Mattsson does not paint a pretty picture of the aging writer, she finds Kerstin rather demanding, overbearing, manipulative and egocentric. And considering how Thorvall has written about herself, and one of her sons has also written about her, I suppose nothing but the whole and sordid truth would do.
I have known a few people like Kerstin Thorvall. They seem to assume that they are what they say they are, and that they have the right to be loved. However, in real life the words (and fiction) matter little, it´s what we do that others will base their opinions on. And Kerstin is just too much. Her tragedy is that she wants to be loved, she wants to be taken care of, but no one can stand her for long. Still, she has company a lot of the time, young people are attracted to her genious as a legendary author, but it´s never enough for her. She is always critical, always wants more. She just hasn´t understood that love is about giving, not about recieving no end.
Or hadn´t, I should say. This book is based on interviews made 2002 - 2004, when Thorvall was 77 - 79 years old and already ill and dependent on home carers to get through the day. Her last book was about the care of the elderly, and what it feels like to have strangers going in and out of your home. She died in 2010, suffering by that time from dementia as well. Not a pretty life, not a pretty end. As an over-emotional human being, she probably had more joy than happiness in her life. And a lot of rage as well.
Perhaps I should read her after all.
Tabucchi is a new aquaintance for me, I didn´t really know what to expect. And from two stories, what can I really say? The first one was about a girl and a man on a beach. She has been watching him for days and strikes up a conversation, probably being a bit bored, as one gets after a few days of leisure. He is a retired officer, not very old, and probably dying. And as they talk, it becomes clear that the girl is adopted (of dark complexion) to Italy and that she has been experiencing a kind of breakdown after meeting children damaged by war. It´s a fascinating conversation, light-hearted but there are depths hinted at. It´s like they really connect in the few minutes that they speak. When the story ends I feel a bit sad that I don´t get to hear them the next day, as they probably will meet again.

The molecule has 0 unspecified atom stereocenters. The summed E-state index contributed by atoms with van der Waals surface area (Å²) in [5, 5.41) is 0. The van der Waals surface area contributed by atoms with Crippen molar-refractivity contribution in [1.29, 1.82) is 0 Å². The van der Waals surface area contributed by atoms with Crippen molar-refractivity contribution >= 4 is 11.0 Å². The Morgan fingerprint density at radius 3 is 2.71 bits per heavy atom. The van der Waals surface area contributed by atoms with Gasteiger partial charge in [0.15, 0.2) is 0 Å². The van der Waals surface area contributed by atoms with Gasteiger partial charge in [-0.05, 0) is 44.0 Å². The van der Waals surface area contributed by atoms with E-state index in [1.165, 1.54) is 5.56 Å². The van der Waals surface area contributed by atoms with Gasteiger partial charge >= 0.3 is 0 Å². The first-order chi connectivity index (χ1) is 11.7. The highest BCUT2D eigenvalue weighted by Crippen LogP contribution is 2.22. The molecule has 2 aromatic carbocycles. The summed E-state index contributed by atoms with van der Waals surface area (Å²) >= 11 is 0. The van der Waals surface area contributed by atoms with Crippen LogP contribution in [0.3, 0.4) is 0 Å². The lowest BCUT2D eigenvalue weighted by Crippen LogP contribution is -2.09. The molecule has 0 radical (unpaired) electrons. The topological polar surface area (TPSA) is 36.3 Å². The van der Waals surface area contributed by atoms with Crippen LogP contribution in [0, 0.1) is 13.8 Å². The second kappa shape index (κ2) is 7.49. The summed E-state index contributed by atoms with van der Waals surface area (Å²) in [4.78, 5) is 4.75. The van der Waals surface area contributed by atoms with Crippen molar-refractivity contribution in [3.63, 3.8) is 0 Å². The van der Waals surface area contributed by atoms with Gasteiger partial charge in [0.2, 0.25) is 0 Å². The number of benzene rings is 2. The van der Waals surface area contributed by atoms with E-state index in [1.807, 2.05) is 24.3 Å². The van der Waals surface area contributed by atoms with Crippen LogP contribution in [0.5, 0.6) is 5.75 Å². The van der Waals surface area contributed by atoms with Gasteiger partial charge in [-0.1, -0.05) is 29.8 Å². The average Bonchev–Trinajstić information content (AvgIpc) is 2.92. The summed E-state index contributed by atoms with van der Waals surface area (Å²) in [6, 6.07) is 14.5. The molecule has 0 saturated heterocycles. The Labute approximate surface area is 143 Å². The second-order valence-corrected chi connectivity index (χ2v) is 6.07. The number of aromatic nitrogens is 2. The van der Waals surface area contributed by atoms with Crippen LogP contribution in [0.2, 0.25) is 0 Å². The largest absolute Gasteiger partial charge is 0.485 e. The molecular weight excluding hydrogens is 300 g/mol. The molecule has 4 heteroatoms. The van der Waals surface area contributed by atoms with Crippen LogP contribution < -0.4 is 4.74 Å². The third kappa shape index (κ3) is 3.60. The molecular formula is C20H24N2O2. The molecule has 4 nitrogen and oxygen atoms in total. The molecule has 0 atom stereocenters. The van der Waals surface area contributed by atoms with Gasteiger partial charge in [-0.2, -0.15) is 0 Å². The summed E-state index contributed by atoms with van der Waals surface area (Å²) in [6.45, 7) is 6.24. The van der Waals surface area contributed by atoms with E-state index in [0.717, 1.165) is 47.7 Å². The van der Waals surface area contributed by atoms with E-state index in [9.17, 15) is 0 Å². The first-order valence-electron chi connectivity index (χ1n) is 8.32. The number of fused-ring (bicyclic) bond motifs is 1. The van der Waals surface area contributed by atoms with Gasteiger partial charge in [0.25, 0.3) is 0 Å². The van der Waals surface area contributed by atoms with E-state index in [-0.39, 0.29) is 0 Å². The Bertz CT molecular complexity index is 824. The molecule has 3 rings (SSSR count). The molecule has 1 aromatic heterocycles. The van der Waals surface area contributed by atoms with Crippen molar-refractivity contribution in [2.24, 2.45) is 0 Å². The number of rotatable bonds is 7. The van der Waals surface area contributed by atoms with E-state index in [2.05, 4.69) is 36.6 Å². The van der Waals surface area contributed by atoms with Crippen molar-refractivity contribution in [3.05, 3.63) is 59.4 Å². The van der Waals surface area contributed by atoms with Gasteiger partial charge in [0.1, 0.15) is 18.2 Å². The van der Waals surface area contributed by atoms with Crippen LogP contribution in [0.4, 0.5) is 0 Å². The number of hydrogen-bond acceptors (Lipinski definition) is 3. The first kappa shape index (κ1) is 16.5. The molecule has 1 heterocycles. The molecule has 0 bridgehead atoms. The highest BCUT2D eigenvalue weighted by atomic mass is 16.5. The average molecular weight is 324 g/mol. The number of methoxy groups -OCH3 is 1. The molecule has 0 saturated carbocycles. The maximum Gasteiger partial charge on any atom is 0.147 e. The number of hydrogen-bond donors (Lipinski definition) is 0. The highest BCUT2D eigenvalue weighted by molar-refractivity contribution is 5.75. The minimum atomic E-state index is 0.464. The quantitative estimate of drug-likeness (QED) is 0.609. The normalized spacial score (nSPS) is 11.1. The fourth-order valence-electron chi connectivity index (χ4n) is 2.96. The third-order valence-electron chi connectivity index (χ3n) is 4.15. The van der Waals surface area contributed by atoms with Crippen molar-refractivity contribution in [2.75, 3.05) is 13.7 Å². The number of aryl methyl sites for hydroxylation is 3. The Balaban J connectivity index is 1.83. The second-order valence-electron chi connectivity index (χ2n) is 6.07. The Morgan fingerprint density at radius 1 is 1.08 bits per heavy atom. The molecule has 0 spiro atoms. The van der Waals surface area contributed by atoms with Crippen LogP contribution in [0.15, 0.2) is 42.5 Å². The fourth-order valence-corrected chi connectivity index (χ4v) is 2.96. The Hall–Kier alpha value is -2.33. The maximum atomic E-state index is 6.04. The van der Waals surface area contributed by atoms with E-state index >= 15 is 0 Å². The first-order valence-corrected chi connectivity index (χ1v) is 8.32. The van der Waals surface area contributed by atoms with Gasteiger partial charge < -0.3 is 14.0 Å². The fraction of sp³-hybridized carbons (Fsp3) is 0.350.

The other story I read is about another retired war veteran, but this man was an agent in what we refer to as the Cold War. He is now alone, a widower without friends, struggling to get through his days without something to give them meaning, reflecting on how betrayal and disguise has affected every part of his life. It´s almost comical how he finds it hard to walk the streets without someone to tail, and deeply tragic too.
Perhaps war and the effects of it is a theme in this collection - I don´t know. But as I have googled Tabucchi I have found some other really interesting books by him, that I might borrow. Short stories are always a good thing when one is a bit short of time. Even if you don´t make it through the whole thing, a few complete stories can be read in less than an hour. This is quality literature, a safe recommendation.
I had to go back to my notes (yes, I have notes on most everything I have read since 1999 or sometime like that, before I got the blog) to see what I thought about it then. This is what I wrote: